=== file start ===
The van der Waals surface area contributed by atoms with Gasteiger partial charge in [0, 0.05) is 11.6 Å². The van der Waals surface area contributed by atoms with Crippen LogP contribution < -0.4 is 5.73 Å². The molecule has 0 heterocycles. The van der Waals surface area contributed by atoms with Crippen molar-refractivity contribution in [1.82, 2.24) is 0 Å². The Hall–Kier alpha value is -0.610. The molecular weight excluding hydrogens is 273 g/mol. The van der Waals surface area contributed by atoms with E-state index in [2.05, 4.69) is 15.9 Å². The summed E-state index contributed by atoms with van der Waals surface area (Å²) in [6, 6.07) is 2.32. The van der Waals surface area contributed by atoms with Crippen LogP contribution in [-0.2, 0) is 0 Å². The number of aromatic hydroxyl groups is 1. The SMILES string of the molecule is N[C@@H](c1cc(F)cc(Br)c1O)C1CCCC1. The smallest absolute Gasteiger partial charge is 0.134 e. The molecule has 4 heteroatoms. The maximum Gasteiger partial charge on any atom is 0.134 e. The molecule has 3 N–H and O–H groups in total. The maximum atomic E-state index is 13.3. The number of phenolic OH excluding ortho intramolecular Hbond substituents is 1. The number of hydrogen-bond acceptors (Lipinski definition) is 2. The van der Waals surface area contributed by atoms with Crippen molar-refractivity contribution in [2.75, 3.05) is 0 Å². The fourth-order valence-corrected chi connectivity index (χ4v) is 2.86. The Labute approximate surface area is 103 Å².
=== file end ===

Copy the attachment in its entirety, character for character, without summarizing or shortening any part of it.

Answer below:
The van der Waals surface area contributed by atoms with Gasteiger partial charge in [0, 0.05) is 11.6 Å². The van der Waals surface area contributed by atoms with Crippen LogP contribution < -0.4 is 5.73 Å². The molecule has 0 heterocycles. The van der Waals surface area contributed by atoms with Crippen molar-refractivity contribution in [1.82, 2.24) is 0 Å². The Hall–Kier alpha value is -0.610. The molecular weight excluding hydrogens is 273 g/mol. The van der Waals surface area contributed by atoms with E-state index in [2.05, 4.69) is 15.9 Å². The summed E-state index contributed by atoms with van der Waals surface area (Å²) in [6, 6.07) is 2.32. The van der Waals surface area contributed by atoms with Crippen LogP contribution in [-0.2, 0) is 0 Å². The number of aromatic hydroxyl groups is 1. The SMILES string of the molecule is N[C@@H](c1cc(F)cc(Br)c1O)C1CCCC1. The smallest absolute Gasteiger partial charge is 0.134 e. The molecule has 4 heteroatoms. The maximum Gasteiger partial charge on any atom is 0.134 e. The molecule has 3 N–H and O–H groups in total. The maximum atomic E-state index is 13.3. The number of phenolic OH excluding ortho intramolecular Hbond substituents is 1. The number of hydrogen-bond acceptors (Lipinski definition) is 2. The van der Waals surface area contributed by atoms with Crippen molar-refractivity contribution in [2.75, 3.05) is 0 Å². The fourth-order valence-corrected chi connectivity index (χ4v) is 2.86. The Labute approximate surface area is 103 Å².